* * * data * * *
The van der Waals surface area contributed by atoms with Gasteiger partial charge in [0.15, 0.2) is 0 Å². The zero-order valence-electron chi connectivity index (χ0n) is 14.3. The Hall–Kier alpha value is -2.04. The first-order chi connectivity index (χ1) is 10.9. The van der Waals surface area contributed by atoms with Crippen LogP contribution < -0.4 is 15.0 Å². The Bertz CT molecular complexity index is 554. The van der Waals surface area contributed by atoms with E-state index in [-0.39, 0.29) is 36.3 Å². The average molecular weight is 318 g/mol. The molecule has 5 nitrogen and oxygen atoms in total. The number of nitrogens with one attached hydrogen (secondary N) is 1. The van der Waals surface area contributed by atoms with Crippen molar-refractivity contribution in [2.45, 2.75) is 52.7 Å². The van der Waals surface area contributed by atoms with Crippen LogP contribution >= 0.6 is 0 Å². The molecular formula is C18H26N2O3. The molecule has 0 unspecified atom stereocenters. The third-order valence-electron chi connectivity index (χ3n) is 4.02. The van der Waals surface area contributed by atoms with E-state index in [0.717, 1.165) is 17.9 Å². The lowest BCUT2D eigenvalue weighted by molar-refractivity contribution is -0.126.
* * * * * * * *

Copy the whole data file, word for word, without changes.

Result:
The van der Waals surface area contributed by atoms with Gasteiger partial charge in [0.15, 0.2) is 0 Å². The zero-order valence-electron chi connectivity index (χ0n) is 14.3. The Hall–Kier alpha value is -2.04. The first-order chi connectivity index (χ1) is 10.9. The van der Waals surface area contributed by atoms with Crippen LogP contribution < -0.4 is 15.0 Å². The Bertz CT molecular complexity index is 554. The van der Waals surface area contributed by atoms with E-state index in [-0.39, 0.29) is 36.3 Å². The average molecular weight is 318 g/mol. The molecule has 5 nitrogen and oxygen atoms in total. The number of nitrogens with one attached hydrogen (secondary N) is 1. The van der Waals surface area contributed by atoms with Crippen molar-refractivity contribution in [2.45, 2.75) is 52.7 Å². The van der Waals surface area contributed by atoms with Crippen LogP contribution >= 0.6 is 0 Å². The molecular formula is C18H26N2O3. The molecule has 0 unspecified atom stereocenters. The third-order valence-electron chi connectivity index (χ3n) is 4.02. The van der Waals surface area contributed by atoms with E-state index in [0.717, 1.165) is 17.9 Å². The lowest BCUT2D eigenvalue weighted by molar-refractivity contribution is -0.126.